Florida in top ten: families receiving SSI for children with mental health disabilities

The article in the Boston Globe I posted about a few days ago was the first in a series of 3 investigative journalism articles on poor families receiving SSI for children with disabilities of a troubling nature. These three investigative articles on The Other Welfare are, in order of appearance:

Cash and hard choices in disability program for children
Benefit increasingly goes to the very young
For teenagers, a difficult balancing act

This series had other relevant interesting revelations to make. One such revelation was the fact that the fastest growing age group in this $10,000,000,000 program consists of children under the age of 5. 4 of every 10 new cases on the SSI rolls consist of children in this age range that poor families are using to receive benefits.

The top two disorders of child disorders for which families are applying, as I mentioned previously, are attention deficit hyperactivity disorder and delayed speech disorder. ADHD is a convenient excuse to label children that I’ve dealt with on a number of occasions. Delayed speech, which has undergone a 12-fold increase since 1997 when it became a means to supplement income, although it is sometimes persisting, often vanishes over time.

More distressing was the information regarding those states in which the percentage of children labeled with these more questionable disabilities on SSI was higher than the national average of 53.3 %. In New England, the average is 63 %, higher than in the rest of the nation. The story was published, of course, in Massachusetts, which at 62.4 % is # 7 on a top ten list. I happen to live in Florida, and although not a New England state, Florida is # 8 at 60.7 %. For the sake of those people who might be wondering if their state is on this top ten list, I’m giving the whole list below.

1. Pennsylvania: 67.7 %
2. Vermont: 66.1 %
3. Maine: 65 %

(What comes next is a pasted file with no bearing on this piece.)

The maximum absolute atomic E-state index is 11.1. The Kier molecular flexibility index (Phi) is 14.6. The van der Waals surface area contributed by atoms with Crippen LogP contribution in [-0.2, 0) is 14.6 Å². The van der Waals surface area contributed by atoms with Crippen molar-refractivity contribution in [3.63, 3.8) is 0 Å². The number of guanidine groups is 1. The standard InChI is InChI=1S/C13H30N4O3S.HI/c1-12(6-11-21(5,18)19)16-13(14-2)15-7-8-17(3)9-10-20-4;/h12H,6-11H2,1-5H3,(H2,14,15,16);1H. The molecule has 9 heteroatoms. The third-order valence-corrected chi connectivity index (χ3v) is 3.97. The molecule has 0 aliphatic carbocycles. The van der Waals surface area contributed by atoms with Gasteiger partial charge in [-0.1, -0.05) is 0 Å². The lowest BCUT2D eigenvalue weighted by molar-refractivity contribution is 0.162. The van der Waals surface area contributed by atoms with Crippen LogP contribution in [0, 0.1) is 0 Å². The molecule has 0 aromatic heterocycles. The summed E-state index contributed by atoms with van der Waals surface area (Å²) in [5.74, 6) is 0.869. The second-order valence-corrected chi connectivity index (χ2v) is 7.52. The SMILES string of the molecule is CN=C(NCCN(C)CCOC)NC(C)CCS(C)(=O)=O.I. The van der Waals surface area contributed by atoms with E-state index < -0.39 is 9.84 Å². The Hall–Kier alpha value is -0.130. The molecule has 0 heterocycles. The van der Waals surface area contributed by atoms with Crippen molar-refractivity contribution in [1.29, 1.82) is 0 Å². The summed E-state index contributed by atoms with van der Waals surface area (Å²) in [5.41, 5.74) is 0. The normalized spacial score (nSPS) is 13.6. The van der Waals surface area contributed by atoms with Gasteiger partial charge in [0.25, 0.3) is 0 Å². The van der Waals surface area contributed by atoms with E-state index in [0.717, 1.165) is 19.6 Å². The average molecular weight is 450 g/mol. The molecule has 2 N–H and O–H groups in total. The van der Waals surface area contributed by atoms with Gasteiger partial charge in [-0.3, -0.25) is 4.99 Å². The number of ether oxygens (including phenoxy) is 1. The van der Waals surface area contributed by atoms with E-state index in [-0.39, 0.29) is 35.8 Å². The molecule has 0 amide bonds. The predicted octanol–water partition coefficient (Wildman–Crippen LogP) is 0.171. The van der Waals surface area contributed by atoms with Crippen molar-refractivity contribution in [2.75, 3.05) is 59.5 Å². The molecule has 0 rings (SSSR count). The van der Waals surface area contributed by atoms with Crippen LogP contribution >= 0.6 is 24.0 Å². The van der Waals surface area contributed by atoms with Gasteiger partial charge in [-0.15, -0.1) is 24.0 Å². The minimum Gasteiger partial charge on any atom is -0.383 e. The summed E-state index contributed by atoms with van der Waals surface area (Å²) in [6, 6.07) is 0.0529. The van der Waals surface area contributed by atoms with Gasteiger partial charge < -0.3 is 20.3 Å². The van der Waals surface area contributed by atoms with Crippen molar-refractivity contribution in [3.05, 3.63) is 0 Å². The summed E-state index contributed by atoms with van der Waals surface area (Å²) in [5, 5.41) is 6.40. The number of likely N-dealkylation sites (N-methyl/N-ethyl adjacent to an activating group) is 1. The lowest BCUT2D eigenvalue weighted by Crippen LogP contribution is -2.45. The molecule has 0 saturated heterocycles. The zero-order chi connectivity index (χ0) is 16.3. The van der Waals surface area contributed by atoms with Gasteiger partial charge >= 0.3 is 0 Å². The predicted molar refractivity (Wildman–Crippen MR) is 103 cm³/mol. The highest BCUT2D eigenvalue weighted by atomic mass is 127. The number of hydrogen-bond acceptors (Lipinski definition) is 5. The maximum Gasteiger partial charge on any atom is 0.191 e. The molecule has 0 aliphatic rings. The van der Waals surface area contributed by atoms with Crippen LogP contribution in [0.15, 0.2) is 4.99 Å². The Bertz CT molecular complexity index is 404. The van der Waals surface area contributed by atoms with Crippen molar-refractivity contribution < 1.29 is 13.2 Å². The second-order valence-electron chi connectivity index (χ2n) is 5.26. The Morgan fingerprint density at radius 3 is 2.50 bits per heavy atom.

4. District of Columbia: 64.5 %
5. Rhode Island: 63.9 %
6. New Hampshire: 63.1 %
7. Massachusetts: 62.4 %
8. Florida: 60.7 %
9. Connecticut: 60.4 %
10. Idaho: 59.8 %

The problem with these statistics is that some of the children receiving benefits will grow into adults receiving benefits. When unemployment is presently at almost 10%, a rate which would have been unheard of in the past at any time outside of the great depression, this matter is very disturbing indeed. Calling financial dependence a disability I expect is going to become an increasing burden on the economy of this country. Sooner or later, the absurdity of doing business as usual must strike home.

2 Responses

  1. The poor families receiving SSI for children with “disabilities” is a drop in the bucket. To say that these children will become dependent on the meager sums they receive is not rational. You cannot support yourself on SSI alone. Your logic is flawed. I agree that ADD is over-diagnosed. But the real problem is the vast over-spending by the Pentagon, and the Multi-millionaires sucking the lifeblood out of the economy by sitting on their enormous tax windfalls. You are over-simplifying the problem. The economy did not tank due to entitlement programs for the disabled. It tanked due to Wall Street excesses, and government spending on two unnecessary wars..not to mention the Bush tax cuts…I could go on…but I feel as if I’m wasting my breath.